The Suburbs Are Ticking... Why The Nihilism Of The Paris Riots Is Not A Political "Insurrection"
rights, freedoms and repression |
Monday November 07, 2005 19:09 by Kay Velvet - The Glorious Revolutionary Federation of Fortune 500 Killers (M50/Blanchardstown Chapter) mmm skyscraper... i love you. 666
Re-branding of rioting by leftists solves nothing
An attempt to look at the Paris riots, with more questions than answers.
The last seven days have been interesting. Here at home there was a large gathering of union workers protesting against the casualisation of labour at Irish Ferries, who plan to lay off Irish workers and employ Eastern Europeans at lower wage rates in their place. In Argentina, demonstrators opposed to the exploitation of Latin America by multinationals clashed with riot cops at the FTAA summit, providing the now familiar unwelcome mat for Dubya. Undoubtedly the focus was on Paris however, as it entered its second week of rioting after two teenagers were electrocuted to death fleeing from police.
Already there is revisionism happening in left circles regarding the events of the last eleven days in the banlieues of Paris (and now further afield). Several commentators and newspapers in France have been drawing comparisons between the rioting in depressed districts of the city with the student and general strike in May/June 1968, while others sympathetic to the Palestinian cause and speaking up in favour of rights for Islamic communities in the aftermath of the War in Afghanistan have been calling it "the French Intifada". Both of these paralells are flawed. The soixante-huitards may have been involved in street clashes with the CRS, but these clashes had an explicit political dimension and statement behind them; and even the tactics used differ markedly from those on the streets of Paris now. Nobody is denying either that the situation of the mostly Black and Arab families is grim, but to suggest that it is equivalent to the oppression suffered by the people in the West Bank or the Gaza Strip is complete hyperbole.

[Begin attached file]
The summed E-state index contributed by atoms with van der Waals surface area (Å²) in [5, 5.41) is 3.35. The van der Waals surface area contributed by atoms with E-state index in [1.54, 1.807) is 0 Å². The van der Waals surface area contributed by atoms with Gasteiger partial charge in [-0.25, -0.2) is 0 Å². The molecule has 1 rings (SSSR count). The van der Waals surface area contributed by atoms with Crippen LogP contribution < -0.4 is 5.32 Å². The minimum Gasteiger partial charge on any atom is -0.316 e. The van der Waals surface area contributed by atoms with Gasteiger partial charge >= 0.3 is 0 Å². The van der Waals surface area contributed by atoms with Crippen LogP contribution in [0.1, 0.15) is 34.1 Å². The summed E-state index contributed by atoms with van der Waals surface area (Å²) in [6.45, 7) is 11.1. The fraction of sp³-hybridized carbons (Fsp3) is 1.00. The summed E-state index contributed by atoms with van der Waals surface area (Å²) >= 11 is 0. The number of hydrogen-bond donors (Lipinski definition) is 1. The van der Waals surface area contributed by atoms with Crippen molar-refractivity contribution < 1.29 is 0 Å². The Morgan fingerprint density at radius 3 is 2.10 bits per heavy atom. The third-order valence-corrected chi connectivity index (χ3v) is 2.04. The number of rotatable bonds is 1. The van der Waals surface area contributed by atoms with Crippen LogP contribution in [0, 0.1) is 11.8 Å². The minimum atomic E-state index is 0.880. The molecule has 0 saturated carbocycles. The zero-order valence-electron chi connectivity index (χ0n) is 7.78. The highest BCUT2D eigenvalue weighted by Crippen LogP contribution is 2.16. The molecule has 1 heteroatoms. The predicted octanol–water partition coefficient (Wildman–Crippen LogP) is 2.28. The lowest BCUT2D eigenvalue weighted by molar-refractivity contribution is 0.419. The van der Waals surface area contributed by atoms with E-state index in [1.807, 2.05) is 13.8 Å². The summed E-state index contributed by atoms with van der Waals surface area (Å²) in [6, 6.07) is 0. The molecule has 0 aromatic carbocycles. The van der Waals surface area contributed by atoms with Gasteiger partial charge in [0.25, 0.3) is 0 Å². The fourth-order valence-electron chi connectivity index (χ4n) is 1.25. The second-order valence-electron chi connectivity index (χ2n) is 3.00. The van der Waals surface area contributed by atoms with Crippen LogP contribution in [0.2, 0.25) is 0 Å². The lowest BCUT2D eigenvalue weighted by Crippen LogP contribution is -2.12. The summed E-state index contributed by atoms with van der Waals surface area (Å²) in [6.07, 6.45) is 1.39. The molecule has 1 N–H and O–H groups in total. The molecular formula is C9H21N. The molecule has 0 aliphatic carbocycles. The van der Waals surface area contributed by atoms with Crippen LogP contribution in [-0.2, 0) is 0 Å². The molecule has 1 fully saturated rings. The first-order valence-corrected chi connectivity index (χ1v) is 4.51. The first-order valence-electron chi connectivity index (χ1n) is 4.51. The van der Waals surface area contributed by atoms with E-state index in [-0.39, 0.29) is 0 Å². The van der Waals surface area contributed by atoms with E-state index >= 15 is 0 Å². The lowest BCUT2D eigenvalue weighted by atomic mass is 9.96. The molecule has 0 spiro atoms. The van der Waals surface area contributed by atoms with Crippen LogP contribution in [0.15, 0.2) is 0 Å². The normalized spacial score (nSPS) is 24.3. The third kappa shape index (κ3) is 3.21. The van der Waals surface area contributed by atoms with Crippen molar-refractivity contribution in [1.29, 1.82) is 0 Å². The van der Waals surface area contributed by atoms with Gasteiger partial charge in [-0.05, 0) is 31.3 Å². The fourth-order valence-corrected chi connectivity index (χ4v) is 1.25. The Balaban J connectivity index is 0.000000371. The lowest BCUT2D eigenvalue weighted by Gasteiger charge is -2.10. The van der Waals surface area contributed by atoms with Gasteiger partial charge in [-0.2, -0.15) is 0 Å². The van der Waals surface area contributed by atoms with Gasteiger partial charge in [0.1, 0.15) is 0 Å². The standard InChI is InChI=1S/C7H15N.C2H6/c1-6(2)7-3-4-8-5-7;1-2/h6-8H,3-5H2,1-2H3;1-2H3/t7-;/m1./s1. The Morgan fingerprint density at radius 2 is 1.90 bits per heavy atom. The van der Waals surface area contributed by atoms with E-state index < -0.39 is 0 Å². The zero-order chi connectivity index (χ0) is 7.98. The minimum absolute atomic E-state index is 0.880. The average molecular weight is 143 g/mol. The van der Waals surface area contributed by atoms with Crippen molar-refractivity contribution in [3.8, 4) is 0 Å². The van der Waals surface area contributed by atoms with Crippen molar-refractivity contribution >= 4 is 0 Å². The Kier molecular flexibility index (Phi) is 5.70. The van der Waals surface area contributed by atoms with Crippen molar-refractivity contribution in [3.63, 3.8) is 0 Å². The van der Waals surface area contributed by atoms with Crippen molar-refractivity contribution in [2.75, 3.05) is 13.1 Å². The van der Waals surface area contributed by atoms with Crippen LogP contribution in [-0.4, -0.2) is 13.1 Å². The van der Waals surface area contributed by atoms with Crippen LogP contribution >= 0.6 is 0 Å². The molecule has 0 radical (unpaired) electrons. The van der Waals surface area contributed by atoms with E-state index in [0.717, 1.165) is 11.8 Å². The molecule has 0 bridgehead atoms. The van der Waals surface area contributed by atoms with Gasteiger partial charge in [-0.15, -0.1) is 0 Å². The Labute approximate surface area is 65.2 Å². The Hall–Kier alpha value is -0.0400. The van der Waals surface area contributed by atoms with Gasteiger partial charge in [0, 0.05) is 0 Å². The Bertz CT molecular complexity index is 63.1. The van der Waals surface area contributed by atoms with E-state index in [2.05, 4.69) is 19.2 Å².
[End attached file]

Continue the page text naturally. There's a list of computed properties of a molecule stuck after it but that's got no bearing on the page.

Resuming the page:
What is happening at the moment in Paris is part of a continuum of mass urban riots, as opposed to organised political insurrections or direct actions, that have been a feature of Western city life for the past 50 years (and further beyond into the past, although the development of consumer society and the spread of the car as the main mode of transport mean that the rioters have different targets and tools to light up their fires with). Take your pick from a long list of urban meltdowns, from Watts 1965, Newark '67, Tampa '80, Brixton/Toxteth '81, Broadwater Farm '85, Los Angeles '92, Cincinnati 2001 - and these are just the ones that I can remember off the top of my head, and only in the English speaking world. Paris 2005 will become part of this timeline.
Regrettably in these urban riots, there is little hope or central message behind them, only decentralised nihilism and unfocused property damage committed by disenfranchised young (mostly male) people. In the wake of the Rodney King riots in 1992, similar revisionism was taking place, referring to the riots as a multiracial insurrection. The assault on Reginald Denny at the beginning of these riots was as brutal and racist as that of the four cops on King. Likewise in Paris it is hard to justify or defend the burning of public transport and local amenities such as a community centre or gym, or explain the political reasoning behind an elderly woman being splashed with petrol and set alight as she attempted to disembark a hijacked bus.